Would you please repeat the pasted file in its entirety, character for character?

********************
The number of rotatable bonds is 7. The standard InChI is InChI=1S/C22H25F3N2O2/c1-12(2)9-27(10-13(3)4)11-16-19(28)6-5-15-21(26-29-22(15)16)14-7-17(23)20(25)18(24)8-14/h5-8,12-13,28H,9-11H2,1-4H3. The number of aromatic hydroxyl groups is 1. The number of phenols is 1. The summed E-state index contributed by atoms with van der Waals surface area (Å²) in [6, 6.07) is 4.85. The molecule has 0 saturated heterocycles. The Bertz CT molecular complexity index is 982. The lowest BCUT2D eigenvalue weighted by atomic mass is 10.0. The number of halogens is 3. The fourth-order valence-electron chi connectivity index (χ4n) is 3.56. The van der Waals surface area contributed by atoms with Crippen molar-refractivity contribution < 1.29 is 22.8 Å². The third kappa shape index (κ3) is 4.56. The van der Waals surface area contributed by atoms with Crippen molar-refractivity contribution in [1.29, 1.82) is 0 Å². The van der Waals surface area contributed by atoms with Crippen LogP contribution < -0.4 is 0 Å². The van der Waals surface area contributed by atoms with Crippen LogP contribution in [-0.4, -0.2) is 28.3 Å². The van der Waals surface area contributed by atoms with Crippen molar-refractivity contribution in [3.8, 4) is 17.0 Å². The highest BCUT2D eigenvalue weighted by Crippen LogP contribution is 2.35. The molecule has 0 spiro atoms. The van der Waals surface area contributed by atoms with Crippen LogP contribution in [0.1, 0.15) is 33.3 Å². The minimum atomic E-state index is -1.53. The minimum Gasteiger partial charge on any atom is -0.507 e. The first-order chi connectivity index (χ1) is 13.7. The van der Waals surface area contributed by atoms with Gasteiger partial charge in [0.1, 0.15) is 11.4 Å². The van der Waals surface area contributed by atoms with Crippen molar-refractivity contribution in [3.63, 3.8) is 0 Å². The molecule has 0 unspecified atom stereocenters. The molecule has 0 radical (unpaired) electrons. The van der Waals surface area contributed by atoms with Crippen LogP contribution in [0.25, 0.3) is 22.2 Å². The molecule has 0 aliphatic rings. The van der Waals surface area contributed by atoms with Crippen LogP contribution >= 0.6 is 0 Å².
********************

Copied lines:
The number of rotatable bonds is 7. The standard InChI is InChI=1S/C22H25F3N2O2/c1-12(2)9-27(10-13(3)4)11-16-19(28)6-5-15-21(26-29-22(15)16)14-7-17(23)20(25)18(24)8-14/h5-8,12-13,28H,9-11H2,1-4H3. The number of aromatic hydroxyl groups is 1. The number of phenols is 1. The summed E-state index contributed by atoms with van der Waals surface area (Å²) in [6, 6.07) is 4.85. The molecule has 0 saturated heterocycles. The Bertz CT molecular complexity index is 982. The lowest BCUT2D eigenvalue weighted by atomic mass is 10.0. The number of halogens is 3. The fourth-order valence-electron chi connectivity index (χ4n) is 3.56. The van der Waals surface area contributed by atoms with Crippen molar-refractivity contribution < 1.29 is 22.8 Å². The third kappa shape index (κ3) is 4.56. The van der Waals surface area contributed by atoms with Crippen molar-refractivity contribution in [1.29, 1.82) is 0 Å². The van der Waals surface area contributed by atoms with Crippen LogP contribution < -0.4 is 0 Å². The van der Waals surface area contributed by atoms with Crippen LogP contribution in [-0.4, -0.2) is 28.3 Å². The van der Waals surface area contributed by atoms with Crippen molar-refractivity contribution in [3.8, 4) is 17.0 Å². The highest BCUT2D eigenvalue weighted by Crippen LogP contribution is 2.35. The molecule has 0 spiro atoms. The van der Waals surface area contributed by atoms with Crippen LogP contribution in [0.1, 0.15) is 33.3 Å². The minimum atomic E-state index is -1.53. The minimum Gasteiger partial charge on any atom is -0.507 e. The first-order chi connectivity index (χ1) is 13.7. The van der Waals surface area contributed by atoms with Gasteiger partial charge in [0.1, 0.15) is 11.4 Å². The van der Waals surface area contributed by atoms with Crippen molar-refractivity contribution in [3.63, 3.8) is 0 Å². The molecule has 0 unspecified atom stereocenters. The molecule has 0 radical (unpaired) electrons. The van der Waals surface area contributed by atoms with Crippen LogP contribution in [0.25, 0.3) is 22.2 Å². The molecule has 0 aliphatic rings. The van der Waals surface area contributed by atoms with Crippen LogP contribution >= 0.6 is 0 Å².